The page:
Collaboration: a musical conversation

Dancing as equals fosters deep human connection. Collaborative dance partners share power and creative control equally: no one's the boss. The music rules: partners work together to embody the music as fully as possible. Each partner gives everything, all their skill and musicality. Each partner eagerly receives the other's gifts and dances with them. This page is a series of meditations on collaborative partner dancing:

Playful, not perfect

Learning to dance takes thousands of hours of dedicated work, but the goal is play: the searingly beautiful play of two passionate, skilled dancers improvising together right at the limit of their abilities, with jaw-dropping connection and musicality. Two artists improvising like that are uncowed by "perfection," instead creating an unexpected work, something new; creation is by definition new. John Ruskin's famous quote applies in spades when two artists create together.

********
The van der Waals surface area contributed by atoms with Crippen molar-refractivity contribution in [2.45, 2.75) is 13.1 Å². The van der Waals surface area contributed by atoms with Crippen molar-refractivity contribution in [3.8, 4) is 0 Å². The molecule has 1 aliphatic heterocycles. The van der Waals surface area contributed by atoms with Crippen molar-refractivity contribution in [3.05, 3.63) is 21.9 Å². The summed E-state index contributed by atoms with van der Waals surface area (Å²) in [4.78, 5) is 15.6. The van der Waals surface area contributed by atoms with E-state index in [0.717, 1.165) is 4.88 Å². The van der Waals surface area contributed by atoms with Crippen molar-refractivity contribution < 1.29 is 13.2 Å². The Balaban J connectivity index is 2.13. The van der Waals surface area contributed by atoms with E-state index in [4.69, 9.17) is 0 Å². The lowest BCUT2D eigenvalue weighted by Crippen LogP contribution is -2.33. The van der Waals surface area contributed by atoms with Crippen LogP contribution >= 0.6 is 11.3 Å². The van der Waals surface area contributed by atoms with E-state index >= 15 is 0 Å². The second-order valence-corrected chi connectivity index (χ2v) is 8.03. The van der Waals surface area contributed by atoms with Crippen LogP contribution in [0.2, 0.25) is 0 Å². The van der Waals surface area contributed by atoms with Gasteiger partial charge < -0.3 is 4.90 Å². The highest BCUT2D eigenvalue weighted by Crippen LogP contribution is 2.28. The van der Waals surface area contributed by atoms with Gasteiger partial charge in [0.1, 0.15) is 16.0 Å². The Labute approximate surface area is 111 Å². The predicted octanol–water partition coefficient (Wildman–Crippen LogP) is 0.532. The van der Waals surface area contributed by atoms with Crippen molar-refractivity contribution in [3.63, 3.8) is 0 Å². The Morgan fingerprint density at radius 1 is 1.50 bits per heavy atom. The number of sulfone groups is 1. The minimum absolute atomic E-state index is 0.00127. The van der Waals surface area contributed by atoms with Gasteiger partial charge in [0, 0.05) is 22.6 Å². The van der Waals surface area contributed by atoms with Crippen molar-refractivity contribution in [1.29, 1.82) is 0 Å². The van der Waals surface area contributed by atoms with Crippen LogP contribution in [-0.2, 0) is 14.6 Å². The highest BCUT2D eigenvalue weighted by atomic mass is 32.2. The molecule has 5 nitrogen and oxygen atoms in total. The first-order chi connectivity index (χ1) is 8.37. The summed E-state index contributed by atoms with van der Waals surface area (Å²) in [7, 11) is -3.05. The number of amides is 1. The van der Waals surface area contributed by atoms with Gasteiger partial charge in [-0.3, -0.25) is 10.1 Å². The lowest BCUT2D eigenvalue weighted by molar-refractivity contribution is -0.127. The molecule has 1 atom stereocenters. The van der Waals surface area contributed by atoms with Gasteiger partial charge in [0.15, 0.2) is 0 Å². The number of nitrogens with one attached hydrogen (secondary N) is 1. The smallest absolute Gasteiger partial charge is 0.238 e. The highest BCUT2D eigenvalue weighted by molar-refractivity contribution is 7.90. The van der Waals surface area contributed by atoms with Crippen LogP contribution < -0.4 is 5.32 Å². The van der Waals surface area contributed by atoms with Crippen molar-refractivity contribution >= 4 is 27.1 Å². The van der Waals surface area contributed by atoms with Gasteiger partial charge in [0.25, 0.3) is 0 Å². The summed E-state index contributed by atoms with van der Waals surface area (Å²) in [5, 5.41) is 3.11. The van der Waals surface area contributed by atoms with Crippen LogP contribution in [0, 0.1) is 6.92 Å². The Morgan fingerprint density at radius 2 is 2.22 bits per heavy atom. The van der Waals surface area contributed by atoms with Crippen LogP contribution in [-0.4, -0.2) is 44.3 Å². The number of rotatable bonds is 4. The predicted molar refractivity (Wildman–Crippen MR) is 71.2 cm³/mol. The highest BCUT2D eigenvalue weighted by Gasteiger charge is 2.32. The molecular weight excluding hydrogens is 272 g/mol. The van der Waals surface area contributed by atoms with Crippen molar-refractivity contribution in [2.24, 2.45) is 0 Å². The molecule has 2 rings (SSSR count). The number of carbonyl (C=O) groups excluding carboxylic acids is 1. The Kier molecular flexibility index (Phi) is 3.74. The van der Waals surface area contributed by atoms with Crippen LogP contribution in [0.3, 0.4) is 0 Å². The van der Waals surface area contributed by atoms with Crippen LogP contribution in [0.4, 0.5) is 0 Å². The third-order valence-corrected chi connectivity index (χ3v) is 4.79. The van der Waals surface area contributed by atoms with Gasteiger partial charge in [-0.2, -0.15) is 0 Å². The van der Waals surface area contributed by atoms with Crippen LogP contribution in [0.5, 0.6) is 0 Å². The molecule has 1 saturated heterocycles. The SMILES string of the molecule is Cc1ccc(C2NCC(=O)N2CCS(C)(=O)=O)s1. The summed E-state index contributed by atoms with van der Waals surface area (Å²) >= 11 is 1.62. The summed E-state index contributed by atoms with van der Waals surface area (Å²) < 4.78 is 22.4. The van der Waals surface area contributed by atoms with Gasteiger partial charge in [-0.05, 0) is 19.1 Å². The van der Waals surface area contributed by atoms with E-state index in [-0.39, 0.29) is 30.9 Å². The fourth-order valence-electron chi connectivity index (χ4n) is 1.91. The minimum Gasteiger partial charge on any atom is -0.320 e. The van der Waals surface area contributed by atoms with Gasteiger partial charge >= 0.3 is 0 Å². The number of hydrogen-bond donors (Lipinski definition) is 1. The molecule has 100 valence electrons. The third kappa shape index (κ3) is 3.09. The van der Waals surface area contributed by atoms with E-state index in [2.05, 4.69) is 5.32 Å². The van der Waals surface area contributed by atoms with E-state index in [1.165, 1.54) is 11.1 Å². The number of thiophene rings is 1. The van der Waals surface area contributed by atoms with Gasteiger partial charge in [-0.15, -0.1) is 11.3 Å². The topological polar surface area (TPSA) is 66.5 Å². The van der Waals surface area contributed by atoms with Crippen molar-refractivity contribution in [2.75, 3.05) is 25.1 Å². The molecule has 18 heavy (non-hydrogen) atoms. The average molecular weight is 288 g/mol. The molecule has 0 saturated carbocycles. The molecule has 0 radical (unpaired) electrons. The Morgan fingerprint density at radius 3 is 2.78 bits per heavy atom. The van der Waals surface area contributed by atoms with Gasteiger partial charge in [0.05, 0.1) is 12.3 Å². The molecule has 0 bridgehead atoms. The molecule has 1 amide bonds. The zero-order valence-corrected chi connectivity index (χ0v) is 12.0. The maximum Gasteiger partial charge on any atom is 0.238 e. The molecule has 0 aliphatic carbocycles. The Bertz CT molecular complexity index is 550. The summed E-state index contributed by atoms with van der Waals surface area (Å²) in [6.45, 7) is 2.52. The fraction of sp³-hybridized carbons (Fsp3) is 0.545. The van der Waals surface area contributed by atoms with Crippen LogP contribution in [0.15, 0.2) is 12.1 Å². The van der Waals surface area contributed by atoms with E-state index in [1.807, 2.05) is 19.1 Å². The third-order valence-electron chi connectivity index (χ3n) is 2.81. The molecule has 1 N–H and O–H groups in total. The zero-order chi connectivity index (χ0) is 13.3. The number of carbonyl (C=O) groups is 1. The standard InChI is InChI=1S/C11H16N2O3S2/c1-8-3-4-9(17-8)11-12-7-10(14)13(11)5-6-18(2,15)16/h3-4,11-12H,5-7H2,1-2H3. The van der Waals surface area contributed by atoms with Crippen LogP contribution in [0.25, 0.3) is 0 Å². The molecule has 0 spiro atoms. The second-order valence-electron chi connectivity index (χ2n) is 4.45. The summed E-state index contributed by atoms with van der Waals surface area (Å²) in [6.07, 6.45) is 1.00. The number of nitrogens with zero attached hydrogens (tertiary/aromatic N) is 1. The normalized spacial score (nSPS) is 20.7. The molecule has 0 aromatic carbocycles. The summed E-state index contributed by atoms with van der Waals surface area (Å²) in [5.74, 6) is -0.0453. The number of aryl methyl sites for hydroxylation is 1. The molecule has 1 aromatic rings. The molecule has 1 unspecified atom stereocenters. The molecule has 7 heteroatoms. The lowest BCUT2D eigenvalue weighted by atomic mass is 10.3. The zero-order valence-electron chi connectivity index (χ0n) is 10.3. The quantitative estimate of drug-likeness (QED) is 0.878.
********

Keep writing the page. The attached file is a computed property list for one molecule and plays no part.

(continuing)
When I teach, I encourage dancers to play more, to try things out, to trust their instincts, to go ahead and take that step the music's begging for, whatever role they're dancing. And I encourage dancers in the leader role to play with whatever their partners offer them, happily following when roles shift unexpectedly. A role's not who you are, it's just a hat you happen to be wearing at the moment. Give it up gracefully!